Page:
21st > February > 2013 Archive
Boffins use DVD burner to scale graphene supercapacitors
One of the challenges in shrinking electronics is that some parts, like capacitors, stubbornly resist being minaturised. The charge-carrying capacity of a conventional capacitor is, after all, partly a function of the surface area of its plates.
Seagate joins OpenStack foundation and Open Compute Project
In an effort to stay relevant in the new cloudy world Seagate is loading money into OpenStack and joining the Open Compute Project.
Curiosity drills into Mars
Nuclear-powered, laser-equipped space tank Curiosity has unveiled another of its weapons: a 2.3mm drill bit that it has used to gouge a hole 6.4 cm deep into the Martian soil.
Mobile dev site: We never knew about Facebook, Apple hacks
Mobile developer website iPhoneDevSDK says it was completely unaware of its own involvement in a recent online attack that compromised Macs at Facebook, Apple, and other companies – that is, not until its admins read about it in the tech press on Wednesday morning.
FCC proposes freeing up massive chunk of wireless spectrum
The Federal Communications Commission (FCC) is proposing to increase the amount of unlicensed spectrum available by 35 per cent in the biggest opening up of the airwaves in a decade.
Samsung under fire over copy-paste bricking
Users of a variety of Android-based Samsung smartphones are becoming restive at the mobo’s apparent inability to fix a simple bug that has catastrophic consequences.
Sexual harassment case costs Oracle $AUD18,000
A former employee of Oracle's Australian outpost has been awarded $AUD18,000 in damages after winning a sexual harassment claim against a colleague.
Jerry Yang hired as fly on the wall at Lenovo
Yahoo! co-founder Jerry Yang is set to join the board of Lenovo.
Boffins spot Luna-sized exoplanet
Exoplanet hunters have made their smallest find ever, Kepler-37b, which is only fractionally larger than Earth's moon and rather smaller than Mercury.
Mobes with monster 72-core GPU to debut in China
Nvidia’s supercharged quad-core Tegra 4 SoC, which packs a mighty 72 GPU cores, has finally found a mobile home after handset maker ZTE announced new smartphones featuring the chip will debut in China in the first half of 2013.
Perfect sex minx calculated from 'deep' probe of X-rated flicks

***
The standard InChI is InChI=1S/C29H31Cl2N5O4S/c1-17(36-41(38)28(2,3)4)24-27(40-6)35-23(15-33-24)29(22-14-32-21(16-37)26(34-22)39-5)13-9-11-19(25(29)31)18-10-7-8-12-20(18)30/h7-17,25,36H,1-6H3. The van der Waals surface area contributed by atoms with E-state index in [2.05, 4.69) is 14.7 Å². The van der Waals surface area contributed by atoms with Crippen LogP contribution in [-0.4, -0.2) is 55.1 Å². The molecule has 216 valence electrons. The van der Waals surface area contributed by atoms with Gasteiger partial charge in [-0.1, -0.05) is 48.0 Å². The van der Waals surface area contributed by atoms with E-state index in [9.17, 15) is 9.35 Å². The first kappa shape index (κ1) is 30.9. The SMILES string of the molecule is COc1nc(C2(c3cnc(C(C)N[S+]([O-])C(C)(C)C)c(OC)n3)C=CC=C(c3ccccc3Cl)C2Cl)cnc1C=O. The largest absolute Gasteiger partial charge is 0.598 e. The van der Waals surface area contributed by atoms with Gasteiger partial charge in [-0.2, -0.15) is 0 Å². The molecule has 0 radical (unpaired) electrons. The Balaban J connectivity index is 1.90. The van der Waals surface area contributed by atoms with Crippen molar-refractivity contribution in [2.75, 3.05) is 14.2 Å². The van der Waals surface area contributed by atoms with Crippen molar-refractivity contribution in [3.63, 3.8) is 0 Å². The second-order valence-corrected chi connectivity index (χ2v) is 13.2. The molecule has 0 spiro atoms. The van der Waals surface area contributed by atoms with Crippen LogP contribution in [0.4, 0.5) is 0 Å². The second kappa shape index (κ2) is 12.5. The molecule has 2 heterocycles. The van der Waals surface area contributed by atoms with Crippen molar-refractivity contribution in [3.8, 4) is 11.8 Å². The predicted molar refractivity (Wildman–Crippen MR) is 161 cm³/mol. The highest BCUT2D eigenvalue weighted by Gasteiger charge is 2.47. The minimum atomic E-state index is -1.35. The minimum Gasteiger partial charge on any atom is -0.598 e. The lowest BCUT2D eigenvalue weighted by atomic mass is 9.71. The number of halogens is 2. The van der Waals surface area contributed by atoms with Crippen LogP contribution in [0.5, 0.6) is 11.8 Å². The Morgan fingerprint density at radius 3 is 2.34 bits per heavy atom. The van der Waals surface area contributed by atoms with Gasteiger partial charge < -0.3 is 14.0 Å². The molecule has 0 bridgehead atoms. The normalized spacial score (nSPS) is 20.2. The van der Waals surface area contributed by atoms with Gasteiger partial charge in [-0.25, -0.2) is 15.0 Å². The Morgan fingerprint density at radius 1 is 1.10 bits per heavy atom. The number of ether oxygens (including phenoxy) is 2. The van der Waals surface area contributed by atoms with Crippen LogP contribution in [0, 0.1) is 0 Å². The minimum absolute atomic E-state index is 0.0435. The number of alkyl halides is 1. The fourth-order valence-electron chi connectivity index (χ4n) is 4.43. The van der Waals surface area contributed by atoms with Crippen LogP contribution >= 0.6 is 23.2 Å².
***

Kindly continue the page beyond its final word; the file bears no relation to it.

Hardcore data analysis of hardcore web filth has produced a surprise finding: the average female porn star is NOT blonde nor does she sport oversized Bulgarian airbags.
How private biz can link YOU to 'anonymised' medical data
Private sector businesses could obtain "identifiable" information about patients without their consent under a new scheme that will see medical data made commercially accessible, according to information disclosed by the government.
This 320-gigapixel snap of London is size of Buckingham Palace
In a final squeeze of Olympics juice from London's triumphant summer of sport last year, British Telecom has released a world record-breaking panoramic photo of the city taken from the top of the BT Tower.
Quit the 2D internet, flee your cave, and GET LAID, barks rock star
Rock star Jack White, formerly of The White Stripes and The Dead Weather, has told fans to switch off the "two-dimensional" internet, get out of their "cave" and start experiencing something in "the real world".
Just what does BT have planned for its 4G licence: We drill into UK LTE
AnalysisSo, the UK's 4G auction is over, but questions remain: who bought what exactly, why did they pay so little, and, most importantly, when can we expect some 4G goodness?
Brit robot programmers banged up for £500,000 tax evasion
Two robot programmers have been jailed for income tax evasion after hiding their company's sales in offshore accounts.
We've slashed account hijackings by 99.7% - Google
Google appears to be making strides in the war against account hijacking. The ads, search and webmail giant recently announced that it had reduced takeovers by 99.7 per cent since introducing tighter security procedures.
Sony promises PC-based PlayStation 4 for Christmas
Ladies and gentlemen, please welcome the Sony PlayStation 4 - or, as we say in the trade, a PC.
Hey, cloudy channel bods: Vendors have problems too...
The tech industry channel has faced a variety of challenges over the past year or so when it comes to cloud computing. Distributors in the channel have faced a battle over customers with telecommunications vendors, and some channel partners have found themselves unsure about outlining a cloud strategy. This time we're taking a look at the challenges from the vendor’s point of view.
VCE collective takes integrated systems battle down to the midrange
It is safe to say that the effort by Cisco Systems to break into the server racket with its Unified Computing System blade and rack servers nearly four years ago has succeeded much more than its rivals in the business had expected.
Oklahoma cops rake ashes of 'spontaneous combustion' victim
Investigators in Oklahoma are attempting to determine just how a 65-year-old man was largely incinerated while his timber-framed house suffered minimal damage, in what the the local sheriff described as a possible case of spontaneous human combustion.
PunkSPIDER project founder defends 'Google for web app vulns'
The founder of a project that aims to offer a global web application vulnerability scanner has defended the potentially controversial technology. The tech is a useful tool to check the security of websites you use for shopping, or to which you've submitted your personal data, but it could equally be a tool for budding VXers - although, as its founder points out: checking for the existence of vulnerabilities is not the same as exploiting them in an actual attack.
Curiosity Mars rover flashes pics of GREY drilled powder sample
Mars rover Curiosity has beamed back pics of what lies beneath the surface of the Red Planet, whose rosy complexion turns out to be just skin-deep.
Yahoo! 'OPTIMISES'! website! for! fondleslabs! AND Facebook!
Yahoo! has once again redesigned its website as the ailing internet company attempts to squeeze more ad juice out of its online estate.
WTF is... Miracast?
Less than six months ago, there were just a handful of Miracast-certified products listed in the Wi-Fi Alliance’s kit database. Now there are nearly 150. A spectacular improvement for a little known technology. So what is it?